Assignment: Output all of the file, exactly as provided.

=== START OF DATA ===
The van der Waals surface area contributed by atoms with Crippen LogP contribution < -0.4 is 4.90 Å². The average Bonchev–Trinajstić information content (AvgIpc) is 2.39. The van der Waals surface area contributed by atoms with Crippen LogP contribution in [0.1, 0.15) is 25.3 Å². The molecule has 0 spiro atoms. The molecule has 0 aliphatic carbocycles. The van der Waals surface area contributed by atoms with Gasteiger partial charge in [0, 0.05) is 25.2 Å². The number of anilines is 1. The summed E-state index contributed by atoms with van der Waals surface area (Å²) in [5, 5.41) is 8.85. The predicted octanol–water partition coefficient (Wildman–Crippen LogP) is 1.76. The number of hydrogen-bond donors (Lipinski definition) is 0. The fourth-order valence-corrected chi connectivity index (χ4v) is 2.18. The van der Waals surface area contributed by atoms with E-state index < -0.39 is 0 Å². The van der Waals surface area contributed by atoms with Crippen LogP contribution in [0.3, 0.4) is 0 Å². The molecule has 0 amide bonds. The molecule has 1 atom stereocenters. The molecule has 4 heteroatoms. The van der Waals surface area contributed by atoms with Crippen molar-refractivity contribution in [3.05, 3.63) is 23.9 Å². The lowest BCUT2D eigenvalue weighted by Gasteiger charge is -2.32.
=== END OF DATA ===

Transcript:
The van der Waals surface area contributed by atoms with Crippen LogP contribution < -0.4 is 4.90 Å². The average Bonchev–Trinajstić information content (AvgIpc) is 2.39. The van der Waals surface area contributed by atoms with Crippen LogP contribution in [0.1, 0.15) is 25.3 Å². The molecule has 0 spiro atoms. The molecule has 0 aliphatic carbocycles. The van der Waals surface area contributed by atoms with Gasteiger partial charge in [0, 0.05) is 25.2 Å². The number of anilines is 1. The summed E-state index contributed by atoms with van der Waals surface area (Å²) in [5, 5.41) is 8.85. The predicted octanol–water partition coefficient (Wildman–Crippen LogP) is 1.76. The number of hydrogen-bond donors (Lipinski definition) is 0. The fourth-order valence-corrected chi connectivity index (χ4v) is 2.18. The van der Waals surface area contributed by atoms with E-state index < -0.39 is 0 Å². The van der Waals surface area contributed by atoms with Crippen LogP contribution in [0.3, 0.4) is 0 Å². The molecule has 0 amide bonds. The molecule has 1 atom stereocenters. The molecule has 4 heteroatoms. The van der Waals surface area contributed by atoms with Crippen molar-refractivity contribution in [3.05, 3.63) is 23.9 Å². The lowest BCUT2D eigenvalue weighted by Gasteiger charge is -2.32.